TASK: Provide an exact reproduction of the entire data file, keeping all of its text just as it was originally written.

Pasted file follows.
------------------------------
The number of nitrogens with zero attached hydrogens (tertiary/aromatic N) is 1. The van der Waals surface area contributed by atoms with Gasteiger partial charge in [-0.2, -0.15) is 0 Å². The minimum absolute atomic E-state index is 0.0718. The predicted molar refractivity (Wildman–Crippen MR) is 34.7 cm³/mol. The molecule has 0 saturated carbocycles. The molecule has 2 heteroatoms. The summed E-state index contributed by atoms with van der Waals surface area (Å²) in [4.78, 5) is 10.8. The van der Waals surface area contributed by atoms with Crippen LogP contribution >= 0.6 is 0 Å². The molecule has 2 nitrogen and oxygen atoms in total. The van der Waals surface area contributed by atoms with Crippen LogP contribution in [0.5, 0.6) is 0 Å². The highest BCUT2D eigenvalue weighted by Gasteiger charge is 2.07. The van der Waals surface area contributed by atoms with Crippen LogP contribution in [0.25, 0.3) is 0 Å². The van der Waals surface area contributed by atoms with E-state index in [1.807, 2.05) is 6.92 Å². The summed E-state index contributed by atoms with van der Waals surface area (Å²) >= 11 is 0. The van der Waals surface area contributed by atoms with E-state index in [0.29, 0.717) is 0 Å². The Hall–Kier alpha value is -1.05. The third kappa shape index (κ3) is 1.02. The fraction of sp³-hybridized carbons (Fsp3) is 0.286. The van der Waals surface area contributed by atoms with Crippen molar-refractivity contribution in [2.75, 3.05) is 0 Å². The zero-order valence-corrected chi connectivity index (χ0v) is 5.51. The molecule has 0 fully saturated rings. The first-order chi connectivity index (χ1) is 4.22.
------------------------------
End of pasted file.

The number of nitrogens with zero attached hydrogens (tertiary/aromatic N) is 1. The van der Waals surface area contributed by atoms with Gasteiger partial charge in [-0.2, -0.15) is 0 Å². The minimum absolute atomic E-state index is 0.0718. The predicted molar refractivity (Wildman–Crippen MR) is 34.7 cm³/mol. The molecule has 0 saturated carbocycles. The molecule has 2 heteroatoms. The summed E-state index contributed by atoms with van der Waals surface area (Å²) in [4.78, 5) is 10.8. The van der Waals surface area contributed by atoms with Crippen LogP contribution >= 0.6 is 0 Å². The molecule has 2 nitrogen and oxygen atoms in total. The van der Waals surface area contributed by atoms with Crippen LogP contribution in [0.5, 0.6) is 0 Å². The highest BCUT2D eigenvalue weighted by Gasteiger charge is 2.07. The van der Waals surface area contributed by atoms with Crippen LogP contribution in [0.25, 0.3) is 0 Å². The van der Waals surface area contributed by atoms with E-state index in [1.807, 2.05) is 6.92 Å². The summed E-state index contributed by atoms with van der Waals surface area (Å²) >= 11 is 0. The van der Waals surface area contributed by atoms with E-state index in [0.29, 0.717) is 0 Å². The Hall–Kier alpha value is -1.05. The third kappa shape index (κ3) is 1.02. The fraction of sp³-hybridized carbons (Fsp3) is 0.286. The van der Waals surface area contributed by atoms with Crippen molar-refractivity contribution in [2.75, 3.05) is 0 Å². The zero-order valence-corrected chi connectivity index (χ0v) is 5.51. The molecule has 0 fully saturated rings. The first-order chi connectivity index (χ1) is 4.22.